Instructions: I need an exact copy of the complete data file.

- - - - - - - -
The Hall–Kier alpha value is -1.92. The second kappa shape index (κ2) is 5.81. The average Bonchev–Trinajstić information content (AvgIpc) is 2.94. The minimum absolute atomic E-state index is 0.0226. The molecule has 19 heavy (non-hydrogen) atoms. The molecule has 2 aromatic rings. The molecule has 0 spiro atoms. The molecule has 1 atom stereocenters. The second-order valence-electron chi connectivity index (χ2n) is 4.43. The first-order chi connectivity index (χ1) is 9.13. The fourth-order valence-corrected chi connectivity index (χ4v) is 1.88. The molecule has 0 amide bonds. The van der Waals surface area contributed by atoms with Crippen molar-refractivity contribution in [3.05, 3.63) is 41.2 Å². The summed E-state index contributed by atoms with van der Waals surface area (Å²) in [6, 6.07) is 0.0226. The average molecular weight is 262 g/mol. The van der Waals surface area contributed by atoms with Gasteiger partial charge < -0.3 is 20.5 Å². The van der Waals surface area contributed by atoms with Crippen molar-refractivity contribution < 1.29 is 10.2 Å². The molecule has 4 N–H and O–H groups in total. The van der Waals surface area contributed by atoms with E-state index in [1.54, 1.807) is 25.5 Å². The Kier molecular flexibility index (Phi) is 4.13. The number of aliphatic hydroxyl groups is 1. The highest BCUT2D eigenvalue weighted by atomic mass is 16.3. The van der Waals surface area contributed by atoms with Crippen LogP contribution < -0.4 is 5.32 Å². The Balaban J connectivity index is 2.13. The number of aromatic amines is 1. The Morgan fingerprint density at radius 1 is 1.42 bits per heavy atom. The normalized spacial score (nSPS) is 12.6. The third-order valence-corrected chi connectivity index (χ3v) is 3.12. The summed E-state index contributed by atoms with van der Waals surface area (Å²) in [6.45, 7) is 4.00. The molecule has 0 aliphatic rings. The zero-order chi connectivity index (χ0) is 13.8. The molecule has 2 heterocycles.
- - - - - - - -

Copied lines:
The Hall–Kier alpha value is -1.92. The second kappa shape index (κ2) is 5.81. The average Bonchev–Trinajstić information content (AvgIpc) is 2.94. The minimum absolute atomic E-state index is 0.0226. The molecule has 19 heavy (non-hydrogen) atoms. The molecule has 2 aromatic rings. The molecule has 0 spiro atoms. The molecule has 1 atom stereocenters. The second-order valence-electron chi connectivity index (χ2n) is 4.43. The first-order chi connectivity index (χ1) is 9.13. The fourth-order valence-corrected chi connectivity index (χ4v) is 1.88. The molecule has 0 amide bonds. The van der Waals surface area contributed by atoms with Crippen molar-refractivity contribution in [3.05, 3.63) is 41.2 Å². The summed E-state index contributed by atoms with van der Waals surface area (Å²) in [6, 6.07) is 0.0226. The average molecular weight is 262 g/mol. The van der Waals surface area contributed by atoms with Gasteiger partial charge < -0.3 is 20.5 Å². The van der Waals surface area contributed by atoms with Crippen molar-refractivity contribution < 1.29 is 10.2 Å². The molecule has 4 N–H and O–H groups in total. The van der Waals surface area contributed by atoms with E-state index in [1.54, 1.807) is 25.5 Å². The Kier molecular flexibility index (Phi) is 4.13. The number of aliphatic hydroxyl groups is 1. The highest BCUT2D eigenvalue weighted by atomic mass is 16.3. The van der Waals surface area contributed by atoms with Crippen LogP contribution < -0.4 is 5.32 Å². The Balaban J connectivity index is 2.13. The number of aromatic amines is 1. The Morgan fingerprint density at radius 1 is 1.42 bits per heavy atom. The normalized spacial score (nSPS) is 12.6. The third-order valence-corrected chi connectivity index (χ3v) is 3.12. The summed E-state index contributed by atoms with van der Waals surface area (Å²) in [6.45, 7) is 4.00. The molecule has 0 aliphatic rings. The zero-order chi connectivity index (χ0) is 13.8. The molecule has 2 heterocycles.